Sunday, March 4, 2012

Stuff and Bother

John Muir was on my mind this morning, as he often is when I am out rambling. He who walked 1000 miles from the mid-west to the Gulf of Mexico carrying the barest minimum of what was needed to make the trek, sleeping in barns and graveyards, begging food at farmhouses, enduring heat and cold and happy in the bargain. I have wondered at least a thousand times what life would be like if lived that way.

I spent a good part of the morning out walking through woodlands and wetlands, surrounded by song, swamp and white-throated sparrows and serenaded by bald eagles and red-shouldered hawks overhead. The marshes were filled with singing spring peepers and painted turtles littered every log above the water. Carolina chickadees pulled at narrow-leaved cattail seeds and downy fluff floated through the air like snow before settling onto the water in fuzzy tufts. Everything was right. Food was there for the taking in the water and above, nesting holes were prevalent in the beaver-killed hardwoods, shelter was to be had in the upland hollies and red cedars, water was plentiful for spawning. I lost track of time watching and, as I stood in the midst of all the busyness of day to day survival, I felt like an outsider…in the marsh but not of it.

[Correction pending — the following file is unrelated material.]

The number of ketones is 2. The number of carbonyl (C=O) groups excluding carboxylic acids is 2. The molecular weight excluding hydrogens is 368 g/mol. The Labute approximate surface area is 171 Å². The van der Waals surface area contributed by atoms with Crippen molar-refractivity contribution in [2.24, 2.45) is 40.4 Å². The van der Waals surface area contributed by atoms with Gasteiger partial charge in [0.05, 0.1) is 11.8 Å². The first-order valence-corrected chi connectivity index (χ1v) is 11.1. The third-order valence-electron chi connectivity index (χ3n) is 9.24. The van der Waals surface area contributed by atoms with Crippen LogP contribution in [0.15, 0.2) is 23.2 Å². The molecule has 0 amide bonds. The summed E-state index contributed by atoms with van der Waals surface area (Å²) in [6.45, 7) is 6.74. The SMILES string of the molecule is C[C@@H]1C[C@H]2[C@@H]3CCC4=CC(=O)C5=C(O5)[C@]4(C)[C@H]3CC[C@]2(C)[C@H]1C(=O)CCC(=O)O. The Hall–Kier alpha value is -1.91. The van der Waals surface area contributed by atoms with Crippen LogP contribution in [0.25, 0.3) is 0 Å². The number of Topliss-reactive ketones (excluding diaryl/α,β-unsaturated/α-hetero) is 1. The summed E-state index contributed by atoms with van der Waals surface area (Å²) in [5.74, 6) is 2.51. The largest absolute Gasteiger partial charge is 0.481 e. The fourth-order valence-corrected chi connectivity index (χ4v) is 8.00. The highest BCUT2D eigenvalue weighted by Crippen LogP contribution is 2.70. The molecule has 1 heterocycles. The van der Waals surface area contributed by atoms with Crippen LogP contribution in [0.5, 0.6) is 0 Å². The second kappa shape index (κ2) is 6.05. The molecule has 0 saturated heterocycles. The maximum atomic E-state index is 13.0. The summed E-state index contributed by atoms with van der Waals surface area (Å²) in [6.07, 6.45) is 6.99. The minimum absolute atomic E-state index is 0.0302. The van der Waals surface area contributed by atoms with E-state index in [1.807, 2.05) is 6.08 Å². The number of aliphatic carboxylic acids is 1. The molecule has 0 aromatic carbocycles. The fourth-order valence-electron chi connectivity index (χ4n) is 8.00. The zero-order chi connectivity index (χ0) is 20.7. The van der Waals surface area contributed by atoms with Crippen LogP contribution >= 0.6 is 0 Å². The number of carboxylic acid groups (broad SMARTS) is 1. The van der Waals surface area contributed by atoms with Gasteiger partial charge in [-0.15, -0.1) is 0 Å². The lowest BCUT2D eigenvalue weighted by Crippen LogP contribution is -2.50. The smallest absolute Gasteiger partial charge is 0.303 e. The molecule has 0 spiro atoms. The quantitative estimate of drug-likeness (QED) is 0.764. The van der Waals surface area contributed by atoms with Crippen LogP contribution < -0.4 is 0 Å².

As I turned towards home, I had the all too familiar qualms about what I would find when I got back. I would find stuff, stuff and the bother of keeping it, arranging it, and caring for it. There are some who say I have comparatively fewer possessions than many people in our society but I don’t find that pronouncement particularly convincing. I have far more possessions than many people in the world, but more to the point today, I have far more possessions than the creatures I stood so long observing this morning and far more than John Muir ever dreamed of taking on any of his long treks. Today, I envy his and their freedom.

I am asking myself once again, “why?” “Why do I have all this stuff, how does it encumber me and what am I going to do about it?” What would it be like to come home from a long walk in the wilds and not feel weighed down by possessions as I walk in the door? What would it be like to have only what I need? Perhaps, by God’s grace, this will be the year I find out. Perhaps I will figure out how to live as simply in my home as on the trail. Time will tell.